Sam Rosensohn is the founder of College Planning Partnerships, a college prep company that is known for its extraordinary results and the care and attention it gives to each and every student.
Sam is a nationally recognized public school teacher. The U.S. Congress, the Connecticut State Legislature, and statewide teacher organizations have recognized Sam for excellence in the field of education.
Harvard University asked Sam to participate in a research project entitled, The College Access Collaborative. After completing a nationwide search, Yale University’s School of Management chose College Planning Partnerships as a company for its graduate students to partner with.
Sam wrote a widely-read newspaper column that is entitled, College 101. The veteran public schoolteacher is a recipient of the James Madison Fellowship, issued by the U.S. Congress to one teacher annually in the state of Connecticut. The Connecticut State Dept. of Education asked Sam to help establish the standards for the statewide interdisciplinary CAPT test issued to tenth graders.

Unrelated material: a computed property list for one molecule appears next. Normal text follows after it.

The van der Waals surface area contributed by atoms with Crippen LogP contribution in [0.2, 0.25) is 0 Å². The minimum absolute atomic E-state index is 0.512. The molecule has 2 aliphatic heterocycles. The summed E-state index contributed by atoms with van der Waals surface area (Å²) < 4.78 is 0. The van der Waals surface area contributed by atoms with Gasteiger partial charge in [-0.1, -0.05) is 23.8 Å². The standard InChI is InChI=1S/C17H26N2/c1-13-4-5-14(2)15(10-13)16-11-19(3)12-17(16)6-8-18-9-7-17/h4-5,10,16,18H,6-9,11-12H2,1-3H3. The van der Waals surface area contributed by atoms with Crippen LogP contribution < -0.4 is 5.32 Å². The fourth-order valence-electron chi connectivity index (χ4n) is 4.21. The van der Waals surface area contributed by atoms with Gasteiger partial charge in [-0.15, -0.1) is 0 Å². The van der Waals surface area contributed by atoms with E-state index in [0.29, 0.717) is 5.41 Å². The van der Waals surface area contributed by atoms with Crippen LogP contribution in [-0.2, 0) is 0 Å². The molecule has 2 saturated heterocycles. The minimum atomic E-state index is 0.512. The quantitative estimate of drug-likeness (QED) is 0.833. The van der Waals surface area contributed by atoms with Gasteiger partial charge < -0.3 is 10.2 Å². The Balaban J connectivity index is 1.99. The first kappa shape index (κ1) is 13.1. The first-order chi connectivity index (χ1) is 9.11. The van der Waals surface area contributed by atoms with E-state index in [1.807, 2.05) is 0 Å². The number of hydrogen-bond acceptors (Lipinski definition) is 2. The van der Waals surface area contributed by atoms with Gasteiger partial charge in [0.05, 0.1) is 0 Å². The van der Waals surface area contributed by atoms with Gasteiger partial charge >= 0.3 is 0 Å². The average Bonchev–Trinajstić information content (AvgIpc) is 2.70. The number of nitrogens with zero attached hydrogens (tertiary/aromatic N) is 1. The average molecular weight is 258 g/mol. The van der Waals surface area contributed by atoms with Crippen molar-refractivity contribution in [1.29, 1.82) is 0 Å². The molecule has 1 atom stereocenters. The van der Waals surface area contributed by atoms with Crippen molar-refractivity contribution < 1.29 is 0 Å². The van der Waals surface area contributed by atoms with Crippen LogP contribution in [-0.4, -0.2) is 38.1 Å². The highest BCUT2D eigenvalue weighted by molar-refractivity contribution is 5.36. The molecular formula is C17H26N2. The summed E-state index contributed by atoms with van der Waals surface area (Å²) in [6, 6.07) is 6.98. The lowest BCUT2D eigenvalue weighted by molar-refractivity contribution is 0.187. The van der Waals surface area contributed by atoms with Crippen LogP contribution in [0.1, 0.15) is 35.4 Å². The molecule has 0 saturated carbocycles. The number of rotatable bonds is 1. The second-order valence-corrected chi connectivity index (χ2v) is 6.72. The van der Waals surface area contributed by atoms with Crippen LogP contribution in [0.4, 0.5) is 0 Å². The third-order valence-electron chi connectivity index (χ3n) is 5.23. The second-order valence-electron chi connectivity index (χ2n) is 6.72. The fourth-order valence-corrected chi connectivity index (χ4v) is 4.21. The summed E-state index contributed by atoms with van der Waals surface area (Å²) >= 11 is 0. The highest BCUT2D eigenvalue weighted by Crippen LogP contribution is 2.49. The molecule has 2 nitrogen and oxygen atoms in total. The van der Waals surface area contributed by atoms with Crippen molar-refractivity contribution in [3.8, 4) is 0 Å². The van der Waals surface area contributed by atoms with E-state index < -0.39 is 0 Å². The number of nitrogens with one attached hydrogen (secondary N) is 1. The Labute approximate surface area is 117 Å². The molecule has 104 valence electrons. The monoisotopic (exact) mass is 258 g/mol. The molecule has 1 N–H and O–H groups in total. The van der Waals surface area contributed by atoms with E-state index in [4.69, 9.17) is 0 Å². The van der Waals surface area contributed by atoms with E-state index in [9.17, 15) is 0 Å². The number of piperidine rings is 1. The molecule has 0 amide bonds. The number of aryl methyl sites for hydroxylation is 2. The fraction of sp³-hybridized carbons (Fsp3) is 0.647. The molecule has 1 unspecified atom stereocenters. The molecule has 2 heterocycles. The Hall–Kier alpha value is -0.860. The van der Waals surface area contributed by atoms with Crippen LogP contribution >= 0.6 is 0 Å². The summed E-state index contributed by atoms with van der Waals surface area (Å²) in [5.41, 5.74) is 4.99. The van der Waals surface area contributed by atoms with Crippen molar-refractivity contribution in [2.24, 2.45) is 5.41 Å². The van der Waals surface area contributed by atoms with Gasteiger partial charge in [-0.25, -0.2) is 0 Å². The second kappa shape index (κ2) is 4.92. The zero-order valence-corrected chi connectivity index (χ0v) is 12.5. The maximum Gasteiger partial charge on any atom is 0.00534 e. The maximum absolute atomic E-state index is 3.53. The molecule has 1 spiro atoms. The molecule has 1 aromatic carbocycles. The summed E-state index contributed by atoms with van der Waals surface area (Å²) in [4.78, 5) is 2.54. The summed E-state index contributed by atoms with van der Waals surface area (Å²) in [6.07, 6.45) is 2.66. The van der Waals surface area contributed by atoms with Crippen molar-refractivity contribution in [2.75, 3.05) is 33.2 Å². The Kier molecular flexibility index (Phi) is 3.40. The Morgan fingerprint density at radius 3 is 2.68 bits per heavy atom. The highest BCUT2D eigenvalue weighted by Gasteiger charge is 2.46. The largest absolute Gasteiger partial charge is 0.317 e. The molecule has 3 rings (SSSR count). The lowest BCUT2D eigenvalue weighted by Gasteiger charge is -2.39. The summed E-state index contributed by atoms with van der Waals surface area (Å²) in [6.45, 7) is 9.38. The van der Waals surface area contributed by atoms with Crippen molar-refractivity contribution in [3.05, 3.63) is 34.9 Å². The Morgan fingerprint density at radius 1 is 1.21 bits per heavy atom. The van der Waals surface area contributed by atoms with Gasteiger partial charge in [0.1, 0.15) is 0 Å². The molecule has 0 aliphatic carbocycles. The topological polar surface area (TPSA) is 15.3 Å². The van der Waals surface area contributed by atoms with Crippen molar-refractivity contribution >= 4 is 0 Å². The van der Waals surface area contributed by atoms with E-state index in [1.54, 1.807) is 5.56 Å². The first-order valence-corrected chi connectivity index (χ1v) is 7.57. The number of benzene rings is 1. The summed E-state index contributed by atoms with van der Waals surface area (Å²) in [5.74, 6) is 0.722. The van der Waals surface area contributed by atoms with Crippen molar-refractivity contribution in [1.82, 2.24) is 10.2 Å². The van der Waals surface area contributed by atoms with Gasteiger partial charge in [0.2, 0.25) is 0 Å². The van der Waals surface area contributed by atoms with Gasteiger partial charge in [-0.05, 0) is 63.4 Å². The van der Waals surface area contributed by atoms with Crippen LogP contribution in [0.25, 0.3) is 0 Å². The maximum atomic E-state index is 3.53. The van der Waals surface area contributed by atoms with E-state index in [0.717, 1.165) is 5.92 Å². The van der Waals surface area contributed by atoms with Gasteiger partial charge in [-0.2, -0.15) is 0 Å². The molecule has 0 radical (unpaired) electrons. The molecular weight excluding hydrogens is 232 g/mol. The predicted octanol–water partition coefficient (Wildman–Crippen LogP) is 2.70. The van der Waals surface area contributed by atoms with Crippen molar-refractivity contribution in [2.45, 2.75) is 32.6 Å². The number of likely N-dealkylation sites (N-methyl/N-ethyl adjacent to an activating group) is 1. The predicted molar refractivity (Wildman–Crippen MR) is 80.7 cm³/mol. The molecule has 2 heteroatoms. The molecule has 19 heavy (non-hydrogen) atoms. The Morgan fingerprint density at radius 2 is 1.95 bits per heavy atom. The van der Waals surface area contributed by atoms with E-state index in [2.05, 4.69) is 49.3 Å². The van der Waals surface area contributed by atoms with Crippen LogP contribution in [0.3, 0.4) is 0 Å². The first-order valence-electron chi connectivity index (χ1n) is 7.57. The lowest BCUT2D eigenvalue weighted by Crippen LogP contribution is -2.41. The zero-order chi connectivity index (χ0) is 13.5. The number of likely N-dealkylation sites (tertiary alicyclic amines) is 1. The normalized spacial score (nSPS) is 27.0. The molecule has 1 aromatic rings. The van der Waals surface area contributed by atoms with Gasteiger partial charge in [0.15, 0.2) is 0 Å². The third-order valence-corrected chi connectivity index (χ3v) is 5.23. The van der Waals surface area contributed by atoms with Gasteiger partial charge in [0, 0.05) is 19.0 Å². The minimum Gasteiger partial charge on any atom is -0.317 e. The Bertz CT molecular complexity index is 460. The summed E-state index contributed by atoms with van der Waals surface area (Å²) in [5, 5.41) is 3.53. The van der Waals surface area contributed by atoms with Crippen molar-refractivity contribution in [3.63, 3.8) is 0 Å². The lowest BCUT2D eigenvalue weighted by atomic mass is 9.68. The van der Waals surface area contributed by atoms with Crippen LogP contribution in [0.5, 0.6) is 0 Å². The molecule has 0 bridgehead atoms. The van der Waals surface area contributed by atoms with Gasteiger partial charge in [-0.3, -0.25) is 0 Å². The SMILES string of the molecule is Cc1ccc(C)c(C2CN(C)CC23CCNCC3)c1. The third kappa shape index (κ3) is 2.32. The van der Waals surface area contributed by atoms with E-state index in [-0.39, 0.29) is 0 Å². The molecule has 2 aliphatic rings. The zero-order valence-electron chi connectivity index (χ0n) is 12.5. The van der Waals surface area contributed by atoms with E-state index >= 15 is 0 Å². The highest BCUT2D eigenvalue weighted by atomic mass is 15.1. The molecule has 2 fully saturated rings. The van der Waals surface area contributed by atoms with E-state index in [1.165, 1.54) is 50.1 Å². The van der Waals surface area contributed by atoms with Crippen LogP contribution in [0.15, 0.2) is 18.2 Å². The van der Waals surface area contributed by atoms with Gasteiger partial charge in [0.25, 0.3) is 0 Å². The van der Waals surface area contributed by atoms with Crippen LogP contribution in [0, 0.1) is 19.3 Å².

The Gilder Lehrman Institute of American History chose Sam to participate in their Summer Seminar at Brown University. He was selected as a fellow for the Amistad American Fellowship, done in conjunction with Yale University.
He is a recipient of the Connecticut Education Association’s Presidential Award for Human and Civil Rights for directing a student effort that freed over 25 slaves in the Sudan. Governor Rowland and the Connecticut Senate recognized Sam for organizing a student movement that led to the creation of 16 bills to stem student violence.
President Bill Clinton and U.S. Senator Christopher Dodd recognized Sam and his students for influencing the Connecticut State Legislature on the Sheff vs. O’Neill case. He is a recipient of the Connecticut Celebration of Excellence Award.
Sam has written educational material for the New York Times Learning Network, Prentice Hall, Peregrine Publishers, and the Hartford Courant. He has a Bachelor of Arts Degree from Boston University. He was a newspaper reporter for The New York Post for 10 years, taught for five years at John Winthrop Jr. High in Deep River, served as the executive editor for five Shoreline Newspapers, and was the academic director for an educational program started by Paul Newman.
When not tutoring or working on the next innovation to help students improve their SAT or ACT scores, Sam is often on his road bike or by the water with his wife, Ann Louise Rosensohn.